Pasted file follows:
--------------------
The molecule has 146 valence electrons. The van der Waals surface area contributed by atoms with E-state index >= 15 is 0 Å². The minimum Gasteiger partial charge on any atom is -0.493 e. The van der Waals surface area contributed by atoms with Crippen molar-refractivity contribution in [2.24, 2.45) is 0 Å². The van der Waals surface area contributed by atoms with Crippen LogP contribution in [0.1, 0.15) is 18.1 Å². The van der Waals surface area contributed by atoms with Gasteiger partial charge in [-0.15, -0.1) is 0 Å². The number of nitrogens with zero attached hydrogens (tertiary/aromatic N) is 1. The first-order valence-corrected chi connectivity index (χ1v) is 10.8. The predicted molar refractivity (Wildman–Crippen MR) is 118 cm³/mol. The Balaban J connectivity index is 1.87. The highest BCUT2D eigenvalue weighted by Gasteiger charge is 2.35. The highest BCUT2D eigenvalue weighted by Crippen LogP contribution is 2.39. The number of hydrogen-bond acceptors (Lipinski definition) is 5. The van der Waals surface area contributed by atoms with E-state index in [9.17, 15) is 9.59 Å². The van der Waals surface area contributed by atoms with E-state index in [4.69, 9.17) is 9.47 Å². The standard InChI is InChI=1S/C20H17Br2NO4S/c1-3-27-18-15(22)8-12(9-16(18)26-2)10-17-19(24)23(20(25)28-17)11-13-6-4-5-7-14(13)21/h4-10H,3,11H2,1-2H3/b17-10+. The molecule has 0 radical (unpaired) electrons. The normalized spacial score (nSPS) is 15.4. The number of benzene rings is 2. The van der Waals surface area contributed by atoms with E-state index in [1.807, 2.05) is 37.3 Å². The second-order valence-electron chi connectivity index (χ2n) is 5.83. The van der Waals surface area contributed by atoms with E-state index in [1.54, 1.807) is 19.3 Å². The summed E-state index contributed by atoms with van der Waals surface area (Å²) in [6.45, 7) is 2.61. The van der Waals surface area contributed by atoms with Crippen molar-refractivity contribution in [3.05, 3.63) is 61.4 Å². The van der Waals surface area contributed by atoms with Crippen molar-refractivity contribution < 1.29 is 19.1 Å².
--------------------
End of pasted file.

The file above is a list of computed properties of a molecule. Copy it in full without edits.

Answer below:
The molecule has 146 valence electrons. The van der Waals surface area contributed by atoms with E-state index >= 15 is 0 Å². The minimum Gasteiger partial charge on any atom is -0.493 e. The van der Waals surface area contributed by atoms with Crippen molar-refractivity contribution in [2.24, 2.45) is 0 Å². The van der Waals surface area contributed by atoms with Crippen LogP contribution in [0.1, 0.15) is 18.1 Å². The van der Waals surface area contributed by atoms with Gasteiger partial charge in [-0.15, -0.1) is 0 Å². The number of nitrogens with zero attached hydrogens (tertiary/aromatic N) is 1. The first-order valence-corrected chi connectivity index (χ1v) is 10.8. The predicted molar refractivity (Wildman–Crippen MR) is 118 cm³/mol. The Balaban J connectivity index is 1.87. The highest BCUT2D eigenvalue weighted by Gasteiger charge is 2.35. The highest BCUT2D eigenvalue weighted by Crippen LogP contribution is 2.39. The number of hydrogen-bond acceptors (Lipinski definition) is 5. The van der Waals surface area contributed by atoms with E-state index in [9.17, 15) is 9.59 Å². The van der Waals surface area contributed by atoms with E-state index in [4.69, 9.17) is 9.47 Å². The standard InChI is InChI=1S/C20H17Br2NO4S/c1-3-27-18-15(22)8-12(9-16(18)26-2)10-17-19(24)23(20(25)28-17)11-13-6-4-5-7-14(13)21/h4-10H,3,11H2,1-2H3/b17-10+. The molecule has 0 radical (unpaired) electrons. The normalized spacial score (nSPS) is 15.4. The number of benzene rings is 2. The van der Waals surface area contributed by atoms with E-state index in [1.807, 2.05) is 37.3 Å². The second-order valence-electron chi connectivity index (χ2n) is 5.83. The van der Waals surface area contributed by atoms with E-state index in [1.54, 1.807) is 19.3 Å². The summed E-state index contributed by atoms with van der Waals surface area (Å²) in [6.45, 7) is 2.61. The van der Waals surface area contributed by atoms with Crippen molar-refractivity contribution in [3.05, 3.63) is 61.4 Å². The van der Waals surface area contributed by atoms with Crippen molar-refractivity contribution < 1.29 is 19.1 Å².